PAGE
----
More than 150 years ago, brothers Franz and Anton Röthely fled poverty in Switzerland for a new life in America.
All ties to their homeland were cut – until American Joe Roetheli set off to find his Swiss ancestors. His search has culminated in a transatlantic family reunion.
"Welcome to your Hometown" – read the English sign over the church in Hägendorf in canton Solothurn.
Also greeting the large group of Americans who travelled to Switzerland last month was the local yodelling club and the music society, the latter performing American songs.
The Americans’ marathon trip around Switzerland had left them impressed with the cleanliness of their ancestral homeland, its diversity and food. But it was thanks to one member of the group that their ties to the country have been rekindled.
Curious about finding his roots, Joe Roetheli did not have much to go on beyond his father’s comments that their ancestors had been "probably Swiss" and had come from "somewhere around Zurich".
So, while on a business trip to Switzerland in 1993, he copied down the addresses of all the Roethelis in the Zurich phone book.
Back home in Springfield, Virginia, he mailed out a pile of letters.
Eventually, with help from the canton of Solothurn archives and a local official in Hägendorf – a certain Max Rötheli – Joe’s genealogical investigation was brought to its satisfying conclusion.
Finally, he knew who he was descended from, and in the process, discovered an epic account of a family’s journey of hope and despair that would end happily a century and a half later. It was the kind of story that could be written about many American families.
Roetheli's Swiss ancestor was Franz Röthely of Hägendorf, who in 1854 along with his brother Anton and 15 family members emigrated to the US heartland in hopes of a better life.
Poverty was widespread at the time, and the village of Hägendorf, where Franz and Anton were born and raised, was unable to cope with its many needy families.
So the community offered those who wished to emigrate to the United States the cost of the journey, and occasionally even start-up cash - "so that they won’t come back," according to documents.
Among the 115 immigrants who left Hägendorf on 17 March 1854 were Franz Röthely, his wife and their six children, and his brother Anton Röthely, his wife and their seven children.
The immigration records Joe unearthed indicated that his forefathers arrived on the Roger Stewart at the port city of New Orleans, Louisiana, on 25 May 1854.
From there they travelled up the Mississippi River to Hermann, Missouri, where they planned on settling permanently.
But fate would deal the Röthelys a terrible blow.
A cholera epidemic then raging in Hermann claimed almost the entire family, with only three of Franz’s children, five-year-old Franz Jr, seven-year-old Anton, and baby Eve, surviving.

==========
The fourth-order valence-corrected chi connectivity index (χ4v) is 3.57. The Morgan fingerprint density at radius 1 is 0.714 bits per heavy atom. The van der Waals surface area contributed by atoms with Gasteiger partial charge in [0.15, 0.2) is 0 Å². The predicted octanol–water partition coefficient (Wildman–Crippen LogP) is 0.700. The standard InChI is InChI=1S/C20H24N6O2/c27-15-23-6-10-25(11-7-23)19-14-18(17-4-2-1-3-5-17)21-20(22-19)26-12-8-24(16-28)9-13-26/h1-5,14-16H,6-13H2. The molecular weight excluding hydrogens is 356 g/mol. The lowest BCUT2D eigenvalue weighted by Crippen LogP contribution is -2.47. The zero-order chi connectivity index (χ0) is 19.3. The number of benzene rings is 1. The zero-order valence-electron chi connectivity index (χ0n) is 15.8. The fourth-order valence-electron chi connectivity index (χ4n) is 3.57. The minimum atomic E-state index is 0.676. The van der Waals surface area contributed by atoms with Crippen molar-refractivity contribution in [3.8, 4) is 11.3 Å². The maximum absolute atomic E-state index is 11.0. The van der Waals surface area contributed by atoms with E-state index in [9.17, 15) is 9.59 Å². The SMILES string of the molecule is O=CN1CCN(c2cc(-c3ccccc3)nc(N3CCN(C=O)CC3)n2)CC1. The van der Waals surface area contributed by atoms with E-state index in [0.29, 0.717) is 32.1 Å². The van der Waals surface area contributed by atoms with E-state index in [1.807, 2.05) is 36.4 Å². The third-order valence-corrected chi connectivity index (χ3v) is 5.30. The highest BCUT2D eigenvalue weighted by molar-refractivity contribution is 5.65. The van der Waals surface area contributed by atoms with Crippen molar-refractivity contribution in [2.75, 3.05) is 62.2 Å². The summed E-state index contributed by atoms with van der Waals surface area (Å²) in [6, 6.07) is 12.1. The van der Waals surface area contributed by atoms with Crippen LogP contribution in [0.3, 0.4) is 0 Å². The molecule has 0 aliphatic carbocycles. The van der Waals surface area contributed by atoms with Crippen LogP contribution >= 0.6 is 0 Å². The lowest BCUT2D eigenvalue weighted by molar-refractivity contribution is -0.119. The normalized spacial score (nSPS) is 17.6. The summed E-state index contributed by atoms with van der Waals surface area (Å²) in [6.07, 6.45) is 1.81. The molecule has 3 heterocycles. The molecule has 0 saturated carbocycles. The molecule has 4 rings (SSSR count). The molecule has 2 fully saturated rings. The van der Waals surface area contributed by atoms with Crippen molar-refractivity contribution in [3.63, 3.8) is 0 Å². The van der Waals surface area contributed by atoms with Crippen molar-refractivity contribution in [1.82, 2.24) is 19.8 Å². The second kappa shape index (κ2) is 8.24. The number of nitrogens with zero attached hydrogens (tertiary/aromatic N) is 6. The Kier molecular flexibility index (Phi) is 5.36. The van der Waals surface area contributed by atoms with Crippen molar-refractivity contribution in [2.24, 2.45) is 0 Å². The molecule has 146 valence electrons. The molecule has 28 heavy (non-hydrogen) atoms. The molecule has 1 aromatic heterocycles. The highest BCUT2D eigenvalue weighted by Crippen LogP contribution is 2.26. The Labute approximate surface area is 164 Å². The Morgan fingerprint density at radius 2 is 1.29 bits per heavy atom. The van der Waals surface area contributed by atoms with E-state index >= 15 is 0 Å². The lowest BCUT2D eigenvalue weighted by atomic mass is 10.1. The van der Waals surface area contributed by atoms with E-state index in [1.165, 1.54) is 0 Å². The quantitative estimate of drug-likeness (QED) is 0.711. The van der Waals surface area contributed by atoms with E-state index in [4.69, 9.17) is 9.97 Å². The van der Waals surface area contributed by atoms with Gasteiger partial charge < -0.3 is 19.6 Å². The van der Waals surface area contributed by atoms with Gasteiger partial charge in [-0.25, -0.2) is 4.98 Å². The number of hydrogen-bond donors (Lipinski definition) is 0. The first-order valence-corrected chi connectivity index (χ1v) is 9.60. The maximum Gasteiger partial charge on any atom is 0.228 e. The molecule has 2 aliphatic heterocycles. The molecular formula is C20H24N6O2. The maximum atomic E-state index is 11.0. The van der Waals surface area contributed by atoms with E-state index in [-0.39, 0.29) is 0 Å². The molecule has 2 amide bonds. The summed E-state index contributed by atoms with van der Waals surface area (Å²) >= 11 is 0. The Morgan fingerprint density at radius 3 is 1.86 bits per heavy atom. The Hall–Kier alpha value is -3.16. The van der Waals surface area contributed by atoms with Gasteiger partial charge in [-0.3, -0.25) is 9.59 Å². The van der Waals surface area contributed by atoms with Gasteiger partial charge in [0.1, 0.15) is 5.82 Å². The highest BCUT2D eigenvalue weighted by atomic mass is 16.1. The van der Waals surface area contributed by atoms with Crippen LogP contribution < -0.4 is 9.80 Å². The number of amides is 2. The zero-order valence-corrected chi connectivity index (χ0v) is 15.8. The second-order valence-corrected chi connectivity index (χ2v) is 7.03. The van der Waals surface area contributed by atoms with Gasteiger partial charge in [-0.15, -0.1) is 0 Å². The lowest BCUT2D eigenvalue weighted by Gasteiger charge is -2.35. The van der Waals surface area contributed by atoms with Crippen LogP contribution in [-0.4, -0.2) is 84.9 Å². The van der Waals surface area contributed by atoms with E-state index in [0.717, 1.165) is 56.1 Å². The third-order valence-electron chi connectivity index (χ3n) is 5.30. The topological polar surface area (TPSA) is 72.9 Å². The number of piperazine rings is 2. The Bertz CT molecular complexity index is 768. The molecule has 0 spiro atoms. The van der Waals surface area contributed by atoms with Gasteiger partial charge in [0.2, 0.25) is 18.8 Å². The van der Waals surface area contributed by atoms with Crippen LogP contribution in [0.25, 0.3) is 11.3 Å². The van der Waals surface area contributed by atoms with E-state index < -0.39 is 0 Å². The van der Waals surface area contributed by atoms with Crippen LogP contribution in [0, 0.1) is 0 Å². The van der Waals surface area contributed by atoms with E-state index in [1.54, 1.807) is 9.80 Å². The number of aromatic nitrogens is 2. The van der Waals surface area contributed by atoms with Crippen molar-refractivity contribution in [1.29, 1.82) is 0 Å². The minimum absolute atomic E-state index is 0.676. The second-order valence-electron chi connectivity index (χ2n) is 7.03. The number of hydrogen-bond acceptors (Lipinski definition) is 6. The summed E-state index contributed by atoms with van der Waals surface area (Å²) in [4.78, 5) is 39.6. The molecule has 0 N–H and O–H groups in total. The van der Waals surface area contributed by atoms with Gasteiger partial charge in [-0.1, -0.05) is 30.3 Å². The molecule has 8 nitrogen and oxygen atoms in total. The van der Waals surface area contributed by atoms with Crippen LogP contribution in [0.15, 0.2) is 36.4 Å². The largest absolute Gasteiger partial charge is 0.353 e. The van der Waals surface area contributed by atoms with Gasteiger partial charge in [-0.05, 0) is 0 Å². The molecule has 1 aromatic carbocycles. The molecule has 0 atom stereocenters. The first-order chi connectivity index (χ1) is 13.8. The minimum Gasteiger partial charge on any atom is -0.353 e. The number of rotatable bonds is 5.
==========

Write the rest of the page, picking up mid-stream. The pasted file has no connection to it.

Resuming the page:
Joe was able to determine that all American Roethelis are descendants of the five-year-old who survived.
Tracing seven-year-old Anton, who also would have kept the Röthely name, proved far more difficult.
Joe’s persistence paid off, however.
Anton, it turns out, had fought as a Union soldier in the American Civil War (1861-1865).
Because he could neither read nor write, his family name was transcribed variously in different Army records of the period.
By the end of his soldiering days, "Anton Röthely" had become "Anton Rettle" in official records.
In 1994, the American Roethelis and the American Rettles, somewhat astonished, met for the first time. Two years later the Roetheli family reunion took place, with 140 descendants.
The guest of honour of the 1994 meeting was a teenage Swiss relative from Hägendorf, Thomas Rötheli, who happened to be in the US doing an exchange year at an American high school.
Roethelis, Rettles and Röthelis
Fittingly, Switzerland was chosen as the setting for the third reunion – which took place last month.
The American Roethelis and Rettles were joined in Hägendorf by the Swiss Röthelis, who had travelled from all over Switzerland for the big event.
Among them was Serge Roetheli, who had just completed his own epic journey (see related story), spending five years running around the world to raise money for poor children.
And the reunion bore fruit. The families agreed to start a Swiss-American student exchange programme for their members.
They also laid a memorial stone dedicated to the two immigrant brothers in the adjoining forest, which in the 19th century had been denuded to help pay for passages to America.
In 1854 brothers Franz and Anton Röthely emigrated to the US with their families.
On May 25, 1854 they arrived in New Orleans, Louisiana.
Only three children of the original 17 family members survived a cholera epidemic.
The Roethelis are descendents of Franz. The Rettles are descendents of Anton.
In the US, the names are written "Roetheli" and "Rettle." In Switzerland, the name is written "Rötheli".
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